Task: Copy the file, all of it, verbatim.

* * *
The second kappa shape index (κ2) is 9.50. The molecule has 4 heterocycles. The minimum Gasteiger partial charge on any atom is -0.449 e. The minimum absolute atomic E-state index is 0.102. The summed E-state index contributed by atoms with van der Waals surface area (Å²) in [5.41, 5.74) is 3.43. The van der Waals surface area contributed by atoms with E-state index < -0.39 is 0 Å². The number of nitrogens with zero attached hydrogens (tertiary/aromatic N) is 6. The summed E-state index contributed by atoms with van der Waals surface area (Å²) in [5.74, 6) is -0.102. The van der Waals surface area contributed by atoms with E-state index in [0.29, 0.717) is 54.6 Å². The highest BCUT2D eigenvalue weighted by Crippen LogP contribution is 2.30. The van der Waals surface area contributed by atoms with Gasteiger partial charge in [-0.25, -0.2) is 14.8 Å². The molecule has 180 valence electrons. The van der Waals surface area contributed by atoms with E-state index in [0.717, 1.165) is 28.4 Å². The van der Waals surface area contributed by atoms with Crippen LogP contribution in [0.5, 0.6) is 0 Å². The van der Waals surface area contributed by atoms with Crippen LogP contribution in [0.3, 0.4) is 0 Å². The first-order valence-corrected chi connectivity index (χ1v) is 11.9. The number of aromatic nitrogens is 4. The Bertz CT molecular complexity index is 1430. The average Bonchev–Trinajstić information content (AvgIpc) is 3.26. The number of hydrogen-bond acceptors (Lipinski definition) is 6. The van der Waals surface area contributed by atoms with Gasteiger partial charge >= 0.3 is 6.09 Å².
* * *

The second kappa shape index (κ2) is 9.50. The molecule has 4 heterocycles. The minimum Gasteiger partial charge on any atom is -0.449 e. The minimum absolute atomic E-state index is 0.102. The summed E-state index contributed by atoms with van der Waals surface area (Å²) in [5.41, 5.74) is 3.43. The van der Waals surface area contributed by atoms with E-state index < -0.39 is 0 Å². The number of nitrogens with zero attached hydrogens (tertiary/aromatic N) is 6. The summed E-state index contributed by atoms with van der Waals surface area (Å²) in [5.74, 6) is -0.102. The van der Waals surface area contributed by atoms with E-state index in [0.29, 0.717) is 54.6 Å². The highest BCUT2D eigenvalue weighted by Crippen LogP contribution is 2.30. The van der Waals surface area contributed by atoms with Gasteiger partial charge in [-0.25, -0.2) is 14.8 Å². The molecule has 180 valence electrons. The van der Waals surface area contributed by atoms with E-state index in [0.717, 1.165) is 28.4 Å². The van der Waals surface area contributed by atoms with Crippen LogP contribution in [0.5, 0.6) is 0 Å². The van der Waals surface area contributed by atoms with Crippen LogP contribution in [0.3, 0.4) is 0 Å². The first-order valence-corrected chi connectivity index (χ1v) is 11.9. The number of aromatic nitrogens is 4. The Bertz CT molecular complexity index is 1430. The average Bonchev–Trinajstić information content (AvgIpc) is 3.26. The number of hydrogen-bond acceptors (Lipinski definition) is 6. The van der Waals surface area contributed by atoms with Gasteiger partial charge >= 0.3 is 6.09 Å².